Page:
Friday, August 10, 2007

Local heroes

The Summer Sundae Weekender Fringe Festival Official Warm-Up Party, Leicester Charlotte/Firebug/The Musician, 9th August

As that august and much left behind free sheet Metro had it in the week, you know a festival's place is cemented when it gets a week-long fringe event. After a series of bannered gigs and debates the night before the eighth Summer Sundae saw assorted Leicester venues, curated by local music community Pineapster, put together a night's localised entertainment over four venues (one being the comedy tent at the festival site). The cost? One full pound. Don't let it be said they never do anything for us.

Locals The Elite kick things off in the Charlotte, coming on stage to The Big Match theme even though surely none of them are old enough to so much as remember The Match on Sunday afternoons. The bass player's hat is by far not the last we'll see today. There's energy here but not a lot else to differentiate their third-hand anthemry that occasionally slips into Kooks territory. Some will call them ska-punk because the basslines stray onto the offbeat a couple of times, but the impression is Dead 60s without the dub and therefore standout interestingness (that's current Dead 60s, then).

There's something immediately different about Just Norris almost literally round the corner in Firebug, introduced with gusto by the night's compere, Dave Bartram of Showaddywaddy. Really. An acoustic rock outfit with a rapper sounds horrible, but they skilfully swerve Plan B awkwardness and sound nothing like Linkin Park, thankfully. G Love & Special Sauce come to mind with the summery acoustic guitar led vibe over less positivist lyrics, even if the presence of slap bass occasionally brings uncomfortable echoes of Jamiroquai. There's a small phalanx of what might well be A&Rs at the bar watching on, and while it's not quite there yet they've got youth on their side and there's definitely something interesting to emerge given time. Ten minutes' walk away at the Musician are Ambrose Tompkins. We think, given they're supposedly either a trio or quartet but here we have a guitar/stand-up drums duo. Whoever this is they produce between them a dark, skilled take on Americana that goes down well with the children running around the not exactly packed room.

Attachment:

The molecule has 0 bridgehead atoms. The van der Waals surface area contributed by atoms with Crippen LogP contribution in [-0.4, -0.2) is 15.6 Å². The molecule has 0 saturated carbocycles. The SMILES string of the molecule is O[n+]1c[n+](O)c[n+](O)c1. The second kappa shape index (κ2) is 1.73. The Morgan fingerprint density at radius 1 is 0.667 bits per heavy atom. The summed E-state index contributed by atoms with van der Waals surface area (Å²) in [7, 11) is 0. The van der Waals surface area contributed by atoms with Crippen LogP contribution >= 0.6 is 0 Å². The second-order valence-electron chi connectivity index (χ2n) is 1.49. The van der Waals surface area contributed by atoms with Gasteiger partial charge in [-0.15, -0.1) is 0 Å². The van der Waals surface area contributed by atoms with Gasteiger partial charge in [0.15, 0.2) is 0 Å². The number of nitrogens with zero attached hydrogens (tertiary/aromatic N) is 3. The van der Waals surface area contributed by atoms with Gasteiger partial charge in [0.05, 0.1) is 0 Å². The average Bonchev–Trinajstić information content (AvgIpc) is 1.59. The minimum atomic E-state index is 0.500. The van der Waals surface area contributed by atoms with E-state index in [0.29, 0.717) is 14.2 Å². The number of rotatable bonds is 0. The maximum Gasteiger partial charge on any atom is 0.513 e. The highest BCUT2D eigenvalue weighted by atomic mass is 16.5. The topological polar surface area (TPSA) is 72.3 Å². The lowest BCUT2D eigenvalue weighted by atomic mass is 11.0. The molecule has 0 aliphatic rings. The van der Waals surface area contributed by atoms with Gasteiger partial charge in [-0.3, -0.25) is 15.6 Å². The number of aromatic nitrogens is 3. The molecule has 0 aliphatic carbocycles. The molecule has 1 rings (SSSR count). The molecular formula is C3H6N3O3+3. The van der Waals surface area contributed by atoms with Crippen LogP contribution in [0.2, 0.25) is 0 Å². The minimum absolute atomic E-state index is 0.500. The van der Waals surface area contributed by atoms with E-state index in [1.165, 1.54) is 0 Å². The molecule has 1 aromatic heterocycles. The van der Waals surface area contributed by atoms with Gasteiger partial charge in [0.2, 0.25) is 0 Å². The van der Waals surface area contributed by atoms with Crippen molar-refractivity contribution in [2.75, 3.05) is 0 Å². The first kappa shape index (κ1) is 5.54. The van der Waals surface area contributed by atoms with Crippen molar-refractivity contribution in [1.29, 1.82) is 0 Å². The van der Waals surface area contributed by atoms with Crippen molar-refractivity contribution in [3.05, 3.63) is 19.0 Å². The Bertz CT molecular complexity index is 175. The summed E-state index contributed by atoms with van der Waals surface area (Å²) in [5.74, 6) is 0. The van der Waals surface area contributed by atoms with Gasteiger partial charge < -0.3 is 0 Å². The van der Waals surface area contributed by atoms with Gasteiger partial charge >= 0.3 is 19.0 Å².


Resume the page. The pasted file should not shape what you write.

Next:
Back to Firebug for what might have been. In 2005 Redcarsgofaster played an incendiary slot in the Summer Sundae Rising tent and after a couple of well received singles and ¬°Forward Russia! endorsement were rebooked for the following year's main stage, where the extra space and damp atmosphere somewhat beat them. This was their penultimate gig. At least they're not shirking on their final gigs, James Summers as agitated a frontman as ever while controlled mayhem whips up around him in the vicinity of Sonic Youth, Captain-era Idlewild and first album Ikara Colt, while their less noisenik moments are reminiscent of Bloc Party at their most glacial. Always a far better live proposition than their recordings ever managed to get across, closer The Walls Must Fall is played entirely by bassist Andy Smith among the hoi polloi before David Pott-Negrine attempts to kick in the all-out ending atop the bar, fighting a battle with a hanging sign throughout. We'll miss them when they're gone.

On the other side of the coin, please welcome to the Charlotte The Displacements. Following fellow Countesthorpe emigres Kasabian, you'll be hearing a lot of them judging by the raptorous reception throughout and the presence of 7"s of their XFM and Zane Lowe-playlisted debut single for the reconstituted Stiff Records, this also acting as the launch party for its second signings following The Enemy and clearly given this signing policy not to be confused with any maverick incarnation of Stiff Records you may have previously come across. They're gonna be big. Like the band in the Kit-Kat advert. Not that they're actively offensive, and the harmony vocals of frontmen Andy and Nick impress, but it seems bands like this are ten a penny now - anthemic choruses, chord structures akin to the first Razorlight album, tight playing that likes to think it could be sloppy. First there was The View; now there is another one of it.

Popping our heads round the door for the acoustic version of Fatal Star - mellow dual harmonics partly from the Fun Lovin' Criminals' drummer - and the return of 1997's most critically acclaimed retro twang jangle stripped back rockers My Drug Hell, the Firebug closers of the Warm-Up could well be the actual best band in the city right now. The Dirty Backbeats get off to a false start when someone forgets to turn singer Grant's mike on, but once sorted their superbly out-there sound crystallises. Their fractured sound could easily have found a home on the famed Nuggets compilation, variously also reminiscent of the psychedelic explosion, Tom Waits, Love, the Cramps, mutant blues and all warped points west. Enhanced by Grant's unstoppable manaical mid-song gurning and 'dancing' and an ultra-tight band, unsuspected observers all around us are drawn in to what can only be summed up, using someone else's words, as a "gypsy circus troupe" and a spectacular way to, erm, end the build-up.